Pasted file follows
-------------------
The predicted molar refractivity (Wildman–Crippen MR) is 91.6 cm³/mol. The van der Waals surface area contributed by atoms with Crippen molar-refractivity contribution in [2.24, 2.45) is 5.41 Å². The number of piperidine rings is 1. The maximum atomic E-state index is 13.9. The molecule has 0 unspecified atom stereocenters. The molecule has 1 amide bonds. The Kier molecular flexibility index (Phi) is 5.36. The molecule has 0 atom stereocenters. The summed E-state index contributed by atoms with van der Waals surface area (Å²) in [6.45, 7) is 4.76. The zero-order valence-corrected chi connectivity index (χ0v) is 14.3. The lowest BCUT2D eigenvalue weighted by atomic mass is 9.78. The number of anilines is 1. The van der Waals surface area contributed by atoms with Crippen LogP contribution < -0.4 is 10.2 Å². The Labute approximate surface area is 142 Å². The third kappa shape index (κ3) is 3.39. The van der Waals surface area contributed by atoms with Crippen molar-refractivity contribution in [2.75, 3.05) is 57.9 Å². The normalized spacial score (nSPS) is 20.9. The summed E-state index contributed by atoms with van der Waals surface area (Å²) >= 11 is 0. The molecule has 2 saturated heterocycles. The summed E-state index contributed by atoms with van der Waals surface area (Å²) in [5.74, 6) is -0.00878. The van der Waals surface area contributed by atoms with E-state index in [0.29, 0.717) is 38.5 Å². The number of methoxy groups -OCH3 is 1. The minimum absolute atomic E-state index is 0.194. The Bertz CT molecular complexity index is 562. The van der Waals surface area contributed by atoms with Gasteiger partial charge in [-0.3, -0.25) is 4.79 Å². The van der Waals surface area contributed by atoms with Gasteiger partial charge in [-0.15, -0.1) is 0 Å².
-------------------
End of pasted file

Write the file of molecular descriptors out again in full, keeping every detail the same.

The predicted molar refractivity (Wildman–Crippen MR) is 91.6 cm³/mol. The van der Waals surface area contributed by atoms with Crippen molar-refractivity contribution in [2.24, 2.45) is 5.41 Å². The number of piperidine rings is 1. The maximum atomic E-state index is 13.9. The molecule has 0 unspecified atom stereocenters. The molecule has 1 amide bonds. The Kier molecular flexibility index (Phi) is 5.36. The molecule has 0 atom stereocenters. The summed E-state index contributed by atoms with van der Waals surface area (Å²) in [6.45, 7) is 4.76. The zero-order valence-corrected chi connectivity index (χ0v) is 14.3. The lowest BCUT2D eigenvalue weighted by atomic mass is 9.78. The number of anilines is 1. The van der Waals surface area contributed by atoms with Crippen LogP contribution < -0.4 is 10.2 Å². The Labute approximate surface area is 142 Å². The third kappa shape index (κ3) is 3.39. The van der Waals surface area contributed by atoms with Crippen molar-refractivity contribution in [2.75, 3.05) is 57.9 Å². The normalized spacial score (nSPS) is 20.9. The summed E-state index contributed by atoms with van der Waals surface area (Å²) >= 11 is 0. The molecule has 2 saturated heterocycles. The summed E-state index contributed by atoms with van der Waals surface area (Å²) in [5.74, 6) is -0.00878. The van der Waals surface area contributed by atoms with E-state index in [0.29, 0.717) is 38.5 Å². The number of methoxy groups -OCH3 is 1. The minimum absolute atomic E-state index is 0.194. The Bertz CT molecular complexity index is 562. The van der Waals surface area contributed by atoms with Gasteiger partial charge in [-0.3, -0.25) is 4.79 Å². The van der Waals surface area contributed by atoms with Gasteiger partial charge in [-0.15, -0.1) is 0 Å².